Fast forward a month…after several conversations with Can Am (BRP) and the dealer, my friend still doesn’t have his bike back and is no closer to resolution. I’ve started to dive into this only to find out that this problem is a huge issue for all the Gen 2 bikes – going all the way back to 2012. Jarret at Mud n Wheels (www.mudnwheels.com) speaks candidly about why he started tackling a problem that BRP won’t admit is a problem – if you have a Can Am ATV or UTV/side-by-side, I strongly recommend you read this http://ca.mudnwheels.com/Can-Am-Parts/About and consider upgrading through Jarret. I’ve watched his videos on YouTube (https://www.youtube.com/channel/UChSN2XWb-AY10i7exXTHlJg) and he knows what he’s talking about. If you’ve ever seen the abuse that Ostacruiser throws at machines, know that they only survive that because of the work done by Jarret at Mud n Wheels. Pretty much any of the serious (read that as “aggressive”) riders out there have already switched to Mud’N Wheels diffs. And in terms of full disclosure, yes, you can get them in our shop, but they were added after we had these problems and I found out that it’s a common issue so we decided to help raise awareness to the problem.
And I wish this was the end of the story… that my friend is left having to purchase an upgraded diff from Jarret and saying to hell with BRP/Can Am. But it’s not. This past weekend, with just 19 hours on his 2017 Can Am Renegade 1000 XMR, and before he’s even made the second payment on his bike, another friend blew the diff out of his bike as we rode down a trail after a day of mild riding with a couple of mud holes. Two brand new 2017 Can Am Renegades, and two blown diffs. Jarret at Mud n Wheels is onto something that Can Am is clearly unwilling to look at.
If anyone at Can Am/BRP happens to stumble across this post, please, read it and take it to heart. People are upset and frustrated with the lack of support. Broken parts covered under warranty may ruin a weekend, but avoiding covering the repairs is only going to drive them away. The loss of revenue you’ll suffer from future purchases, is going to hurt your dealers (Can Am dealers have potentially lost 6 sales from our group of riders, and all future maintenance work on the broken XMR’s), and your company. You have the most expensive bikes on the market and when your flagship bikes start failing and you won’t back them up, what do you expect consumers to do? I for one had considered Can Am for my son who is getting into riding and even though I drive the Polaris RZR, he fell in love with the Can Am’s in our group. Unfortunately, he and I are pretty confident that we won’t be pursuing a Can Am purchase because of the lack of support you’ve shown for your flagship bikes. Stuff breaks…Polaris, Can Am, Suzuki, Kawasaki, etc. – they all break eventually. But not honoring your warranty on major failures on your self-proclaimed mud-bike, when there is an obvious manufacturing or engineering defect, is the stuff that pisses consumers off and moves us to another brand for our next purchase.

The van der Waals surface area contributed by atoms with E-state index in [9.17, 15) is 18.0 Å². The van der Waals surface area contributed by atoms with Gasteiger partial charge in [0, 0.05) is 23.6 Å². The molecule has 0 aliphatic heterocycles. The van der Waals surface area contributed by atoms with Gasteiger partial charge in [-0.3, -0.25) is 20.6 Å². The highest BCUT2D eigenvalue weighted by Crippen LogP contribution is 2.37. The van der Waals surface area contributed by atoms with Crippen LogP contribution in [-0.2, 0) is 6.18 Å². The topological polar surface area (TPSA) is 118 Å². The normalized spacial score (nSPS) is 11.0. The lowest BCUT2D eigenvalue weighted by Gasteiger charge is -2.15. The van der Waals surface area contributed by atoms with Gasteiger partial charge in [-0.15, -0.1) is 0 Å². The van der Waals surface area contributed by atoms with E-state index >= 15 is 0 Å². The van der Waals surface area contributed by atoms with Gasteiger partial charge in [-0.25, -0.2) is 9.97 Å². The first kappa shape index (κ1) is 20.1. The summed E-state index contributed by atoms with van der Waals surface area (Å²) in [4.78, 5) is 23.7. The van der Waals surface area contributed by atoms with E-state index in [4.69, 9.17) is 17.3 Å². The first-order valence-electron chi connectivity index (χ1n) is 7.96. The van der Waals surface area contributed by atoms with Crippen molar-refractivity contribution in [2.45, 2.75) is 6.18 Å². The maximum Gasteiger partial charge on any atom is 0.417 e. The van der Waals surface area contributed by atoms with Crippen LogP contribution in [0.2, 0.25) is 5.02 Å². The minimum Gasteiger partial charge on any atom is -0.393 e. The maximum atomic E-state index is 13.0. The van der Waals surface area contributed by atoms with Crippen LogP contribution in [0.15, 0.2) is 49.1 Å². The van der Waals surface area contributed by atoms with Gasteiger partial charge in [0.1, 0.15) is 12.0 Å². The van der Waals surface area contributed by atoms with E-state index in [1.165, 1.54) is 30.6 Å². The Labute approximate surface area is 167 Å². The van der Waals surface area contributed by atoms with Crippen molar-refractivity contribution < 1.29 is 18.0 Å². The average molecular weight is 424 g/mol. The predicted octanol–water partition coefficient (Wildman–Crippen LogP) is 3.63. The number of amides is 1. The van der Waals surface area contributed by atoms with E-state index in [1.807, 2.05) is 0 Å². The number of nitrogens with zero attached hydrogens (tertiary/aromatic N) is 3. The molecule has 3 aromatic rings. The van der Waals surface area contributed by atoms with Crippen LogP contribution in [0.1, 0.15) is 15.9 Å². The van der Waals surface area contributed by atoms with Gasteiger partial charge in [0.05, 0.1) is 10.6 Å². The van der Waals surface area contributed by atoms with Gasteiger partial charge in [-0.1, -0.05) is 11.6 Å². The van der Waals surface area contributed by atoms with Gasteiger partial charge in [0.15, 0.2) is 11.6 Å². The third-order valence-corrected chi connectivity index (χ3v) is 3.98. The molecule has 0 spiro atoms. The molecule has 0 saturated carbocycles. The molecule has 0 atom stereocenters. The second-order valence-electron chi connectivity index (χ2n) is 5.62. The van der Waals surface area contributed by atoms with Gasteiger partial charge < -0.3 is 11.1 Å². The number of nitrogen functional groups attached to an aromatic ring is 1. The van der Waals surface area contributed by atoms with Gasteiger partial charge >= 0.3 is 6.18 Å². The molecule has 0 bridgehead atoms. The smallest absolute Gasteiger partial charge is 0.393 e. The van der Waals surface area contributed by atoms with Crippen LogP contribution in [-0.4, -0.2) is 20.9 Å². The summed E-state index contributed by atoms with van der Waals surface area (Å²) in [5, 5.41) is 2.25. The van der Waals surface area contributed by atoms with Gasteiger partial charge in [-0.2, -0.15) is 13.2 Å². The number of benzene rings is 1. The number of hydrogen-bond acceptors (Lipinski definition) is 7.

And in case you’re wondering, we captured the moment the rear diff blew in the first bike – the moment that Can Am is calling “extreme”, the moment of violence that pushed an XMR past it’s limit, which as you can see wasn’t so extreme. You’d think a belt would burn up before a differential would break!
So, if you’re thinking about Can Am, I suggest to you that they’re an amazing piece of machinery. Truly one of the best looking, best sounding, most fun bikes out there. But be aware that just because you have a warranty, even the extended one, it doesn’t mean that Can Am will support mechanical failures. It’s just another sad case of “buyer beware”.